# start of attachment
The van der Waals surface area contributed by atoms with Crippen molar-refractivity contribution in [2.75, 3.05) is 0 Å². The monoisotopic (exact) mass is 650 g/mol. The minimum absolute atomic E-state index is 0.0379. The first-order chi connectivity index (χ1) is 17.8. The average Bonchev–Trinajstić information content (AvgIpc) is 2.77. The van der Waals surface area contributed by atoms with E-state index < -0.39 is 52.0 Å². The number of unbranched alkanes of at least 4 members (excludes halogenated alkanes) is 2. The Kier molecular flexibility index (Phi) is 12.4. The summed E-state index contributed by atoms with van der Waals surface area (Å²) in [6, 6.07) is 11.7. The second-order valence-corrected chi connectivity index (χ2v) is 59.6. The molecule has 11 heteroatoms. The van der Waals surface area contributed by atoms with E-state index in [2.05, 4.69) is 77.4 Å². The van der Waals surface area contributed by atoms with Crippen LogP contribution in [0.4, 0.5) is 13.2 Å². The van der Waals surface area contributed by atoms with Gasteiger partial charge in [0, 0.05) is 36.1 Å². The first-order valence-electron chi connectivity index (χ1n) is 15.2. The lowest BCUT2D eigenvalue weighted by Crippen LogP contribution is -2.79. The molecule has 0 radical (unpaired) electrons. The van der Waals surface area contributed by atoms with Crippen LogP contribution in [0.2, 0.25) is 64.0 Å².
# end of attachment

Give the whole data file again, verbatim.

The van der Waals surface area contributed by atoms with Crippen molar-refractivity contribution in [2.75, 3.05) is 0 Å². The monoisotopic (exact) mass is 650 g/mol. The minimum absolute atomic E-state index is 0.0379. The first-order chi connectivity index (χ1) is 17.8. The average Bonchev–Trinajstić information content (AvgIpc) is 2.77. The van der Waals surface area contributed by atoms with E-state index < -0.39 is 52.0 Å². The number of unbranched alkanes of at least 4 members (excludes halogenated alkanes) is 2. The Kier molecular flexibility index (Phi) is 12.4. The summed E-state index contributed by atoms with van der Waals surface area (Å²) in [6, 6.07) is 11.7. The second-order valence-corrected chi connectivity index (χ2v) is 59.6. The molecule has 11 heteroatoms. The van der Waals surface area contributed by atoms with E-state index in [2.05, 4.69) is 77.4 Å². The van der Waals surface area contributed by atoms with Crippen LogP contribution in [0.4, 0.5) is 13.2 Å². The van der Waals surface area contributed by atoms with Gasteiger partial charge in [0, 0.05) is 36.1 Å². The first-order valence-electron chi connectivity index (χ1n) is 15.2. The lowest BCUT2D eigenvalue weighted by Crippen LogP contribution is -2.79. The molecule has 0 radical (unpaired) electrons. The van der Waals surface area contributed by atoms with Crippen LogP contribution in [0.2, 0.25) is 64.0 Å².